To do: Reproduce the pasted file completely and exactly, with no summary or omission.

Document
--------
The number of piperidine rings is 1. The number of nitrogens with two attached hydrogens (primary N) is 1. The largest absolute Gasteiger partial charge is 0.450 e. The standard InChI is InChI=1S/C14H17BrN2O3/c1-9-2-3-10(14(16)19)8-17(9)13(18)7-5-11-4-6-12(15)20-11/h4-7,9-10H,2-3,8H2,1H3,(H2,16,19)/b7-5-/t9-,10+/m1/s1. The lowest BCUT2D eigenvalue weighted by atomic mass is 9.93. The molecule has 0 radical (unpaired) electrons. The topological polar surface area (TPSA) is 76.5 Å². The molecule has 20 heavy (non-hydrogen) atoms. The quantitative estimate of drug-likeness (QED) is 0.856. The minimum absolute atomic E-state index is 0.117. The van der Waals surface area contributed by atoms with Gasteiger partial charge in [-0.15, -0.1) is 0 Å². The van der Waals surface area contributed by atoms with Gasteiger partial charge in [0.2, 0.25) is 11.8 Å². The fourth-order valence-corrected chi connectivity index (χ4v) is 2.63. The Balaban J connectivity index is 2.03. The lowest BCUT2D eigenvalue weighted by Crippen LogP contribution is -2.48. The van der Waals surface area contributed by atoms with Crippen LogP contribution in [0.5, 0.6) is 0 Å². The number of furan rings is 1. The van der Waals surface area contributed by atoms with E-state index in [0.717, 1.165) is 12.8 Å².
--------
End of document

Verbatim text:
The number of piperidine rings is 1. The number of nitrogens with two attached hydrogens (primary N) is 1. The largest absolute Gasteiger partial charge is 0.450 e. The standard InChI is InChI=1S/C14H17BrN2O3/c1-9-2-3-10(14(16)19)8-17(9)13(18)7-5-11-4-6-12(15)20-11/h4-7,9-10H,2-3,8H2,1H3,(H2,16,19)/b7-5-/t9-,10+/m1/s1. The lowest BCUT2D eigenvalue weighted by atomic mass is 9.93. The molecule has 0 radical (unpaired) electrons. The topological polar surface area (TPSA) is 76.5 Å². The molecule has 20 heavy (non-hydrogen) atoms. The quantitative estimate of drug-likeness (QED) is 0.856. The minimum absolute atomic E-state index is 0.117. The van der Waals surface area contributed by atoms with Gasteiger partial charge in [-0.15, -0.1) is 0 Å². The van der Waals surface area contributed by atoms with Gasteiger partial charge in [0.2, 0.25) is 11.8 Å². The fourth-order valence-corrected chi connectivity index (χ4v) is 2.63. The Balaban J connectivity index is 2.03. The lowest BCUT2D eigenvalue weighted by Crippen LogP contribution is -2.48. The van der Waals surface area contributed by atoms with Crippen LogP contribution in [0.5, 0.6) is 0 Å². The number of furan rings is 1. The van der Waals surface area contributed by atoms with E-state index in [0.717, 1.165) is 12.8 Å².